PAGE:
The EFF's McSherry is troubled by the move to prosecute thousands of individuals as one linked class. USCG "isn't letting people who have legitimate defenses raise them," she said.
Holding individuals accountable for illegal acts committed through IP addresses they're linked to is tricky. For example, should a parent be responsible for a child downloading a movie through the family's IP address? What about a landlord who supplies Internet to a tenant?
Years after those issues first arose, courts are still grappling with them on a case-by-case basis, legal experts say.
For those hit by the lawsuits, the costs of defending themselves can be daunting.
Dozens of the "John Does" in the Locker case have complained to the court about the distance they'd be required to travel to appear in Washington. Others say multiple computers were linked to their IP address.
So far, the court has thrown out the Does' moves to quash subpoenas sent to their ISPs seeking their personally identifiable information.
Threatened into settling? USCG launched in early 2010 and has filed a stack of digital piracy cases, typically going after a few thousand defendants at a time. Many choose to settle out of court.
McSherry and other critics have attacked the USCG for what they say is a "pay up or we'll getcha" method -- that is, pay a relatively small fee to settle or face tens of thousands of dollars in legal fees and potential penalties.
Massachusetts resident Dmitriy Shirokov received one of those demand letters last year, and he promptly filed a lawsuit accusing USCG of making a business out of threatening people. The suit alleged that USCG exploited copyright law -- and that its goal was to frighten people into paying up a small settlement of $1,500 to $2,500 rather than face litigation.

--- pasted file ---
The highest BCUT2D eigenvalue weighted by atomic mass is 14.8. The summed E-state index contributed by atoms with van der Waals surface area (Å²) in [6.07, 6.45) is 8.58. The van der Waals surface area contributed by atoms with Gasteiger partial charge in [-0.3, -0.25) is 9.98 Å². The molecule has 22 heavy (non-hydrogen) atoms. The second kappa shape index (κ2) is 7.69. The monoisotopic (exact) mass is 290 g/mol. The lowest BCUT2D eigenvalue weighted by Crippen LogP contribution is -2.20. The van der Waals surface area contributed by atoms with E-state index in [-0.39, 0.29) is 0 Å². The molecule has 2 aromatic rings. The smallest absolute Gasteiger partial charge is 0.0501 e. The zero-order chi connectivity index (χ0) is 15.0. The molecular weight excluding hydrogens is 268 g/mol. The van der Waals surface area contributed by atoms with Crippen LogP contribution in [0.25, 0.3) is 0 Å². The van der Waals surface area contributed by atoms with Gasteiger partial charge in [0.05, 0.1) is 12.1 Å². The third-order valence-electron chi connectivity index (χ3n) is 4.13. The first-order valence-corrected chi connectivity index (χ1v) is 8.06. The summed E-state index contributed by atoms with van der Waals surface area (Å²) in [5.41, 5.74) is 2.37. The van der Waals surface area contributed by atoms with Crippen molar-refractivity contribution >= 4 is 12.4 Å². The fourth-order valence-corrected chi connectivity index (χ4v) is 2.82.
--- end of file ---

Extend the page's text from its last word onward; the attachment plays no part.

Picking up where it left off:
The case is currently pending in U.S. District Court in Massachusetts.
Booth Sweet attorney Dan Booth, who filed that suit, said that USCG hasn't responded to the claims, and has moved to have the case dismissed. It also asked the court to sanction Booth Sweet, a Massachusetts-based law firm, for taking the case.
Menhart said he's seen "an uptick in this style of litigation" over the past two years. The small sums at stake can add up fast.
As TorrentFreak, the first blog to report on the Locker case, points out: If only 10,000 of the alleged infringers pay a $2,000 settlement, it would net $20 million for Voltage and USCG. In comparison, The Hurt Locker grossed $17 million at the U.S. box office.
Menhart hopes mass dragnets like this one will draw attention to a legal issue that's faded into the shadows in the years since Napster collapsed. Nearly everyone agrees illegal downloading is wrong. But how draconian should the punishment be?
"I think there will be a call from people asking, do we really want Grandma to pay $2,000 to settle over a movie her grandson downloaded?" Menhart said. "There's just something about it that doesn't feel right."